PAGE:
< Back

19th April 2024, 14:52

​Director of Public Prosecutions tells McGrail Inquiry he did not advise against a search warrant in Operation Delhi, as operational matters are for the police to direct

Published by GBC News

DPP does not advise on police operations

The Director of Public Prosecutions has told the McGrail Inquiry he did not advise against a search warrant in Operation Delhi, as operational matters are a matter for the police to direct. 

Christian Rocca KC said once asked, he did express a preference for a production order - as a less intrusive method of seeking the evidence - but believed the search warrant to be “defensible” should it be legally challenged.

Mr Rocca has been answering questions from the Counsel to the Inquiry, Julian Santos, about his role in the spring of 2020 in advising police about their attempt to execute a search warrant at the home and offices of Hassans Senior Partner James Levy KC.

The investigation was into an alleged hacking of the national security information system. Mr Levy has claimed the investigation was fundamentally flawed. He was never charged and denies any wrongdoing.


Sharp business practice, person of interest & then suspect

Mr Rocca described his thinking, over time, of how to deal with Mr Levy and his involvement in the alleged hacking of NSIS. Initially he thought his involvement may amount to ‘sharp business practice’, which means dishonest but not illegal.

But Mr Rocca said he later beleived Mr Levy was a person of interest - understandable for RGP to consider him a suspect - and his view was it was “perfectly fine” for the RGP to seek to interview him under caution, should they choose to.

He said it was the police lead Paul Richardson who decided how to proceed with the police investigation: Mr Rocca said the approach was for Mr Richardson to decide, he made the call and Mr Rocca would back him.


'Shocked' by Ian McGrail's covert recording of meeting

Mr Rocca said he didn’t know Ian McGrail was secretly recording a meeting on the 13th of May with him, the Attorney General, Paul Richardson and the Government Solicitor. He said he was shocked and felt betrayed when he found out. 

Mr Rocca said he doesn’t think a secret recording is justified in a room where five people could corroborate what was said, but he acknowledged he does not know what was going through Mr McGrail’s mind at the time.


Attorney General's message to the Chief Minister about meeting with DPP

In a text message from the Attorney General to the Chief Minister, sent after the RGP had attempted to serve the search warrant, Michael Llamas KC tells Fabian Picardo he’d met the DPP, who confirmed he ‘strongly advised against a search warrant’.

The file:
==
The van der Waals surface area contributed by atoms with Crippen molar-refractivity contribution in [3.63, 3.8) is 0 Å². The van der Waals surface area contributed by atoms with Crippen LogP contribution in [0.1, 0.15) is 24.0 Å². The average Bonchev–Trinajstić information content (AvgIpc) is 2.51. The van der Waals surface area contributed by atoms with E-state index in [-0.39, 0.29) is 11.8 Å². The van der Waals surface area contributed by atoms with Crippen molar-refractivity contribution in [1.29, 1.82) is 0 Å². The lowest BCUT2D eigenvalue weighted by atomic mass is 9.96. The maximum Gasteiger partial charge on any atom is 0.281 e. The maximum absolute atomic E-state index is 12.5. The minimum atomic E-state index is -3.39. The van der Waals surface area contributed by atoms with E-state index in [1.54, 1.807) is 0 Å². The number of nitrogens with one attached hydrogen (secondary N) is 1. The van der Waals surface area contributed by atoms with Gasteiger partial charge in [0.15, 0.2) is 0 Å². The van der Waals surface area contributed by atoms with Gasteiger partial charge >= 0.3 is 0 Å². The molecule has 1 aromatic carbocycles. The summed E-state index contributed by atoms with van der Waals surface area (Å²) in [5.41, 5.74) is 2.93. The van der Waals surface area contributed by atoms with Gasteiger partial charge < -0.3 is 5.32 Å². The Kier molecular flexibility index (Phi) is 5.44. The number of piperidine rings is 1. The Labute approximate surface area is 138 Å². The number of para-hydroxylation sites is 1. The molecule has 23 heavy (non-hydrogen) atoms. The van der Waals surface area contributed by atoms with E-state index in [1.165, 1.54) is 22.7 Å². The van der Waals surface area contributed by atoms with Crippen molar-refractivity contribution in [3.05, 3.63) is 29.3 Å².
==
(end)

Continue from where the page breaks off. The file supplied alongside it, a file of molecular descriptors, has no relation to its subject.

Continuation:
That’s evidence relied upon by Mr Llamas and Mr Picardo.

Mr Rocca effectively today told the inquiry he disagrees with that characterisation of his meeting with the Attorney General. He repeated that it is not for the DPP to advise for or against a search warrant, as the police are autonomous in deciding how to proceed.

The DPP says he gives prosecutorial advice.


Who did DPP speak to about Operation Delhi?

Mr Rocca said he had never provided any information on operational matters to the Chief Minister, and that Fabian Picardo has never sought to contact him about any criminal investigation.

He also said he felt shocked and betrayed when he learned former Commissioner Ian McGrail had secretly recorded meetings with five people in the room. He said he wasn’t in Mr McGrail’s mind, but believed a secret recording could never be justified.

Mr R says he did not speak to Lewis Baglietto KC, Mr L’s lawyer in Operation Delhi. Important to say he did not divulge his advice to the RGP at the time, as that information would be privileged and sharing it would be improper.

Asked how he would feel about someone else doing so, he said it would be a matter for them.


Special treatment for James Levy KC?

He said the meeting with the Attorney General and the RGP to discuss how to proceed with James Levy KC was not special treatment. It was to allow for a "full and frank discussion". But it would be for the police to decide, as they have autonomy, he said.

However, he said Mr Levy was different to the other suspects in that investigation, as they had been charged by that time already. Given that Mr Levy therefore already knew the police were investigating the matter, the element of surprise a search warrant allows (over a production order) is less important. If someone might consider disposing of evidence, and they have advance warning of the investigation then the element of surprise is less important.

And, Mr Rocca said Mr Levy was treated differently to others in another respect. He said if someone else "at Glacis" had tried to stop a search warrant, "he would not have been given the quarter" Mr Levy was given. That created a problem for everyone, he said.

Mr Rocca said it was a very serious criminal investigation. The Chairman invited him to leave it there, suggesting he was coming close to the material covered by the Government’s restriction notice.

Mr Rocca continued to give evidence on Friday afternoon, answering questions from the lawyers for the core participants.